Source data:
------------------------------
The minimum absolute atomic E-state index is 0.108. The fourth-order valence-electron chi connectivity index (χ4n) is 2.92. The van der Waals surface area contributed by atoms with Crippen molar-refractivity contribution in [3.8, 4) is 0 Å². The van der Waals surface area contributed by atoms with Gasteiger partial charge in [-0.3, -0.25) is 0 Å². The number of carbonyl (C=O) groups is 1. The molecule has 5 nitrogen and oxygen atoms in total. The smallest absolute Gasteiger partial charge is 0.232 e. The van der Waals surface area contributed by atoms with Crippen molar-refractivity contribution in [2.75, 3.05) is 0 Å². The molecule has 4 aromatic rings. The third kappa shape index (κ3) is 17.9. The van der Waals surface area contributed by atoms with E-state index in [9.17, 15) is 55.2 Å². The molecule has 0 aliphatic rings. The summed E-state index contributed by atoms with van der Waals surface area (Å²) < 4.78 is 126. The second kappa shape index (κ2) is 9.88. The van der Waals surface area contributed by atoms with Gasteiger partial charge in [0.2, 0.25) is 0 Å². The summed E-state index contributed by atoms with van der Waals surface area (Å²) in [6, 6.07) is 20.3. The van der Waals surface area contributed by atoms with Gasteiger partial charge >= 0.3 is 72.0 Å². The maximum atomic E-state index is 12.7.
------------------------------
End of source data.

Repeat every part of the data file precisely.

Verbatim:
The minimum absolute atomic E-state index is 0.108. The fourth-order valence-electron chi connectivity index (χ4n) is 2.92. The van der Waals surface area contributed by atoms with Crippen molar-refractivity contribution in [3.8, 4) is 0 Å². The van der Waals surface area contributed by atoms with Gasteiger partial charge in [-0.3, -0.25) is 0 Å². The number of carbonyl (C=O) groups is 1. The molecule has 5 nitrogen and oxygen atoms in total. The smallest absolute Gasteiger partial charge is 0.232 e. The van der Waals surface area contributed by atoms with Crippen molar-refractivity contribution in [2.75, 3.05) is 0 Å². The molecule has 4 aromatic rings. The third kappa shape index (κ3) is 17.9. The van der Waals surface area contributed by atoms with E-state index in [9.17, 15) is 55.2 Å². The molecule has 0 aliphatic rings. The summed E-state index contributed by atoms with van der Waals surface area (Å²) < 4.78 is 126. The second kappa shape index (κ2) is 9.88. The van der Waals surface area contributed by atoms with Gasteiger partial charge in [0.2, 0.25) is 0 Å². The summed E-state index contributed by atoms with van der Waals surface area (Å²) in [6, 6.07) is 20.3. The van der Waals surface area contributed by atoms with Gasteiger partial charge >= 0.3 is 72.0 Å². The maximum atomic E-state index is 12.7.